CALENDULA - calendula officinalis


Calendula oil is distilled from the petals of the pot marigold (Calendula Officinalis), a species of flower native to southern Europe. The name marigold is a corruption of the Anglo-Saxon merso-meargealla, or marsh marigold. The flower was also later associated with the Virgin Mary and then with Queen Mary in the seventeenth century. There is a considerable amount of folklore pertaining to calendula: if cut when the sun is at its highest calendula flowers are said to act as a heart tonic and fortifier. Old French sources claim that by merely looking at the flowers for a few minutes each day, this will strengthen weak eyes. Garlands of calendula were once attached to door handles to keep evil, particularly contagion, out of the house. The therapeutic values of the flowers in treating skin problems have long been known. Marigold poultices were used to heal and obliterate the scars of smallpox, for instance. Marigold skin remedies are very highly regarded in today’s homoeopathy and herbal or holistic medicine. 

For the medicine cabinet x. The properties attributed to calendula oil are tonic, sudorific, emmenagogic and antispasmodic, but it is mainly used dermatologically. It is useful for very sensitive skin, and to help heal the scars of those who have had very bad acne. It is very calming, even in the smallest proportions, mixed with other oils. Very little oil is needed in any preparation. Dried marigold infusions make good toners, and good calmers for the itchy eyes of hay fever. A tisane could help PMT. Some oil in a parsley compress is good for broken capillaries. A drop of calendula oil in a bath is good for psoriasis. Gargling calendula water may ease sore throat.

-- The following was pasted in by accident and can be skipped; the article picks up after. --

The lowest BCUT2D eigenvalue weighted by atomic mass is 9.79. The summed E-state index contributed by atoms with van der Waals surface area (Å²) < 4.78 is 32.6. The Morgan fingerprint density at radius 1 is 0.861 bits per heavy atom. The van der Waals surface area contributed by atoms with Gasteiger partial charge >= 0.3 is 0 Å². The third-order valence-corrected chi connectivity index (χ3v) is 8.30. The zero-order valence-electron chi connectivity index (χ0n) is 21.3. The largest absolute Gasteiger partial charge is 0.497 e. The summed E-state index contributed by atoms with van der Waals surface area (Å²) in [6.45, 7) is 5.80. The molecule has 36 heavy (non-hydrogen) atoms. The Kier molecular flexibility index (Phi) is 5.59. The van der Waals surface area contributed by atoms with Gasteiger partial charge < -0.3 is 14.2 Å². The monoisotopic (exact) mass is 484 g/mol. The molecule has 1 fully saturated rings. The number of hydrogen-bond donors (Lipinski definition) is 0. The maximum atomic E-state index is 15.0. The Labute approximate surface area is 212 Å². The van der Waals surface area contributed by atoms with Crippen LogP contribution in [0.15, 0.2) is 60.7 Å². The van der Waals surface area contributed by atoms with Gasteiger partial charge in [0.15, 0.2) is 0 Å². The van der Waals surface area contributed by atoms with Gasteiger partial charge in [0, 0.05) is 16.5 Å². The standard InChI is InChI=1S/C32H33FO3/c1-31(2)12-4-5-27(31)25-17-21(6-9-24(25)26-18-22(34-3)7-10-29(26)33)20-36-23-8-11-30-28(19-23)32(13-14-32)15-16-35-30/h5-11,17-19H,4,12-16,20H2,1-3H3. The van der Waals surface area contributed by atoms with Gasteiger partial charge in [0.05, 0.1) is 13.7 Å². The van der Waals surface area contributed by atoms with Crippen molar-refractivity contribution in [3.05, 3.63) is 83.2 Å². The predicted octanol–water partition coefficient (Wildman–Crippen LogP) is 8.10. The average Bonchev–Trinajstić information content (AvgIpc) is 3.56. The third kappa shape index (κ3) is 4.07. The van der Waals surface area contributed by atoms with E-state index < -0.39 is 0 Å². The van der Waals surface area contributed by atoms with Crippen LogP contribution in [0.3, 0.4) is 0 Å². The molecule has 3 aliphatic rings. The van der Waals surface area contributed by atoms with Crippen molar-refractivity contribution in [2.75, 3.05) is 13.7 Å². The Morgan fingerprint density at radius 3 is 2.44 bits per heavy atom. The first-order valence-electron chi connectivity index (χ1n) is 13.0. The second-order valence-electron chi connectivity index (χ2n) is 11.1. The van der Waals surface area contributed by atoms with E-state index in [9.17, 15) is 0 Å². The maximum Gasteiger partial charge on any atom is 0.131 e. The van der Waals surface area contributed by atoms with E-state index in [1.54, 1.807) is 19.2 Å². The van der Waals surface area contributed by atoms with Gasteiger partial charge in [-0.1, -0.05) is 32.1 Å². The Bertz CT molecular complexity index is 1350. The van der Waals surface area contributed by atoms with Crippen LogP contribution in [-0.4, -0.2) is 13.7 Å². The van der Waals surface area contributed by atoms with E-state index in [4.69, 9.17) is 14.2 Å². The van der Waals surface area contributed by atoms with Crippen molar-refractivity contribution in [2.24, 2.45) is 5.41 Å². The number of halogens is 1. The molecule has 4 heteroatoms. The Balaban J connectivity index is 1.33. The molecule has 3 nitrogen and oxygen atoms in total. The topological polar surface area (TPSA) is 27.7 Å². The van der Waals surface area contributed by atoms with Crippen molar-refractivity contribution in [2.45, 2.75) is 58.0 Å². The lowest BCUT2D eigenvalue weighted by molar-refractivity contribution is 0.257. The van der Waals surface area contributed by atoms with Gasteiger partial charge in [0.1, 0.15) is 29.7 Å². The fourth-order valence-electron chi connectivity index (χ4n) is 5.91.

For the meditation/spiritual x.  Because of the vivid and brilliant color of calendula, it was thought to possess powers for the protection and benefit of humans

For beauty x. Calendula creams and washes are  used to disinfect minor wounds and to treat infections of the skin. The herb stimulates the production of collagen at wound sites and minimizes scarring. Calendula is also known for its ability to brighten skin and protect from blemishes.

Colour x.  Pale yellow

In cookery x. Marigold petals have been used as the poor man’s saffron to colour cheeses, butters and dishes since the Middle Ages. The Elizabethans would use both petals and leaves in salads (although the latter are very strong). The petals flavour soups and stews, and they can be crystallized. 

Other uses x. Marigold has long been used as a dye, and the dried petals can be included in pot-pourris

Collections: Essential Oils

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